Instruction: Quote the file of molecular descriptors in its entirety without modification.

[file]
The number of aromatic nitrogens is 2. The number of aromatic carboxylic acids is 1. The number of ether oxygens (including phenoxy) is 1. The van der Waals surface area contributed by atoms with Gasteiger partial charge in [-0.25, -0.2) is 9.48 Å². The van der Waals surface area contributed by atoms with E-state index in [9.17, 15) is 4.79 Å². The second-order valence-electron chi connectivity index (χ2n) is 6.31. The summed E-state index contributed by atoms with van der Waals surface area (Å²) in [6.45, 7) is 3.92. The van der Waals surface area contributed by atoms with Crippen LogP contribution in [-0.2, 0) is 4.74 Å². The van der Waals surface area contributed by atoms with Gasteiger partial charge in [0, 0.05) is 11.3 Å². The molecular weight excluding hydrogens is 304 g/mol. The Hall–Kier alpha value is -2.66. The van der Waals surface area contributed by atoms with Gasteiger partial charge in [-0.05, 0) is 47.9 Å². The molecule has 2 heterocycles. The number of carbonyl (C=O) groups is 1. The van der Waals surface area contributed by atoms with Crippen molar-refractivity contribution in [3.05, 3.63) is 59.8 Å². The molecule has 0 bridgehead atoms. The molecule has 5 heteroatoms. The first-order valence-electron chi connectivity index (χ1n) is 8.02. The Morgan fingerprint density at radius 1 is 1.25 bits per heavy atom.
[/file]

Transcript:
The number of aromatic nitrogens is 2. The number of aromatic carboxylic acids is 1. The number of ether oxygens (including phenoxy) is 1. The van der Waals surface area contributed by atoms with Gasteiger partial charge in [-0.25, -0.2) is 9.48 Å². The van der Waals surface area contributed by atoms with E-state index in [9.17, 15) is 4.79 Å². The second-order valence-electron chi connectivity index (χ2n) is 6.31. The summed E-state index contributed by atoms with van der Waals surface area (Å²) in [6.45, 7) is 3.92. The van der Waals surface area contributed by atoms with Crippen LogP contribution in [-0.2, 0) is 4.74 Å². The van der Waals surface area contributed by atoms with Gasteiger partial charge in [0, 0.05) is 11.3 Å². The molecular weight excluding hydrogens is 304 g/mol. The Hall–Kier alpha value is -2.66. The van der Waals surface area contributed by atoms with Gasteiger partial charge in [-0.05, 0) is 47.9 Å². The molecule has 2 heterocycles. The number of carbonyl (C=O) groups is 1. The van der Waals surface area contributed by atoms with Crippen molar-refractivity contribution in [3.05, 3.63) is 59.8 Å². The molecule has 0 bridgehead atoms. The molecule has 5 heteroatoms. The first-order valence-electron chi connectivity index (χ1n) is 8.02. The Morgan fingerprint density at radius 1 is 1.25 bits per heavy atom.